you woke me not with
singing, but with squawks—crowlike,
insistent and loud—
a flash of blue amid oak leaves,
glittering with morning sun
I read online that bands of blue jays making a racket are often harassing a predator–must have been a hawk about the other morning.
I will continue to do draw-a-bird day here, but I’ve been posting at kblog while Nina is taking an extended break. Once she returns, I’ll be back at MeMadTwo regularly again. In the meantime, visit me at my other site!
I consulted with the Oracle about this tiny (3″) Mexican hummingbird, one of many of the endangered bird species of the world. Less than 1000 are estimated to exist.
I did my first sketch, above, in colored pencil, but felt the colors lacked enough vibrancy, so I painted the top one with my metallic watercolors.
Flowers grow feathered
wings humming bird poetry
air breathes spiritsong
it’s the alone in
the dance that makes the never
knowing so complete
Amaya at dVerse asked us to consider music that brings us to tears. There are many candidates these days, but I chose Jackson Browne’s “For a Dancer” for it’s longevity and continued relevance in that department. People, places, things…they are always “dancing in and out of view”.
And a ghazal for the song as well.
In the quiet of a summer’s afternoon I think of you
in the absence that is always in this room I think of you
My mind plays tricks and mixes up the present and the past
in memories recalled and then exhumed I think of you
Bananas peaches lemons oranges strawberries and limes
in fruit that ripens and releases its perfume I think of you
I search for guidance in the symbols of mythologies and stars
in portents that appear like ghostly runes I think of you
The fiber spun and dyed the needle waiting in my hand
in threads that cross like patterns on a loom I think of you
Sometimes I seem to recognize a voice calling and turn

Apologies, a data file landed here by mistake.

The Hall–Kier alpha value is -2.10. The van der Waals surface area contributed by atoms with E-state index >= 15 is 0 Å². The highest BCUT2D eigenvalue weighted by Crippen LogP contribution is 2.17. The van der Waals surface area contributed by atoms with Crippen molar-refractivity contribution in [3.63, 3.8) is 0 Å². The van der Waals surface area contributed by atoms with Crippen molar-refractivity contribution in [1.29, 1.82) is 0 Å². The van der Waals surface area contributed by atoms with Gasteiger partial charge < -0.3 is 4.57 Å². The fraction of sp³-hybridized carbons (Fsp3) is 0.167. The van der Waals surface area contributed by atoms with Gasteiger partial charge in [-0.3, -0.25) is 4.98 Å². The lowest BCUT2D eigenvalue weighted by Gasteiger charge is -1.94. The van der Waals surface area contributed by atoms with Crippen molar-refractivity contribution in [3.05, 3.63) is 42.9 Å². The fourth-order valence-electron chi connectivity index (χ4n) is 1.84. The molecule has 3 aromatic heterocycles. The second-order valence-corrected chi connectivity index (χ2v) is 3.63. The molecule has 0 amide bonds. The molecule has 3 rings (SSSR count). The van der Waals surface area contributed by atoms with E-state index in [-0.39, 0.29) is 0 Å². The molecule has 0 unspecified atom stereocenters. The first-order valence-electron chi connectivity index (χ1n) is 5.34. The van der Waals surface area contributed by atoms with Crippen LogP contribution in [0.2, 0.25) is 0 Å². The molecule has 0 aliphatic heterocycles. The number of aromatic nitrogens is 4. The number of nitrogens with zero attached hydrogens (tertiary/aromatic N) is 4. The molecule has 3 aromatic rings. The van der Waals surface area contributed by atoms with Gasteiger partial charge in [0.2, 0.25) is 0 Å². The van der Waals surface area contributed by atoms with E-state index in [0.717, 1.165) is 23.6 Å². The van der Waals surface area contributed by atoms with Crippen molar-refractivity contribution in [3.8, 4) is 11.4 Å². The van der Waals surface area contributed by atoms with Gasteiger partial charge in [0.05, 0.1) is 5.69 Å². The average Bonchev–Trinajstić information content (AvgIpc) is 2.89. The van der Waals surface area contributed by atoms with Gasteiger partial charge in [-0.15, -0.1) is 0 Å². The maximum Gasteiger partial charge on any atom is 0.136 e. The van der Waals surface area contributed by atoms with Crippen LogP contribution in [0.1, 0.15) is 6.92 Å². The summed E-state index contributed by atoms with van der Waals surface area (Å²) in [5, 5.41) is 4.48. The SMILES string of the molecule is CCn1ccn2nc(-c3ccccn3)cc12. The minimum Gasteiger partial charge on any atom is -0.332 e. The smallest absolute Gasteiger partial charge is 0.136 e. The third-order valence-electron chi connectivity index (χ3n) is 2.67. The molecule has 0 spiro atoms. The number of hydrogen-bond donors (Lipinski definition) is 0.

in the abbreviation of my nom de plume I think of you
Pay attention to the open skies.
In honor of this month’s May flower full moon, the Oracle gave me a lai nouveau. I know dVerse has moved on to the ghazal already, but I’m not ready yet for June which is still a full week away.
the moon a flower
cloud air and water
wild gardens wander
we follow after
shine over summer
spring fall and winter
beneath blue murmur
listen as nature’s
cloud air and water
the moon a flower
My poem “Free at Last” was among those chosen to accompany the painting “Ninos”, by Fidelio Ponce de Leon, at The Ekphrastic Review. You can see the artwork and read it, along with the rest of those selected, here.
My thanks once again to editor Lorette C. Luzajic for supporting my work and the interaction between the visual and written arts.
The Oracle gave me another lai, the featured poetic form at dVerse for May. She began with darkness and ended with light. They are always switching places it seems.
what blackness this storm?
it covers the moon
beneath shadowed dream
wind remakes the when
time sings of spring sun
the light whispers come–
not in the way but
yet not quite ready for this
trough that releases
I borrowed time
from all those appointments with
the scar, make room for
a forest to surround, sing
what strange things fortune
in its own
time, centered in a place where
the lines intersect
silence parched and
depleted even of rage,
refutations to give to death’s
denial of the eternal–
which shiver stands distilled, concentrated, cold?
Today I used yesterday’s NaPoWriMo prompt, to make Shakespeare’s sonnets our poetic inspiration. I wanted to do a Golden Shovel poem–I like them, and I haven’t done one in a long time. The line I used was from Shakespeare’s Sonnet XIII, “and barren rage of death’s eternal cold?”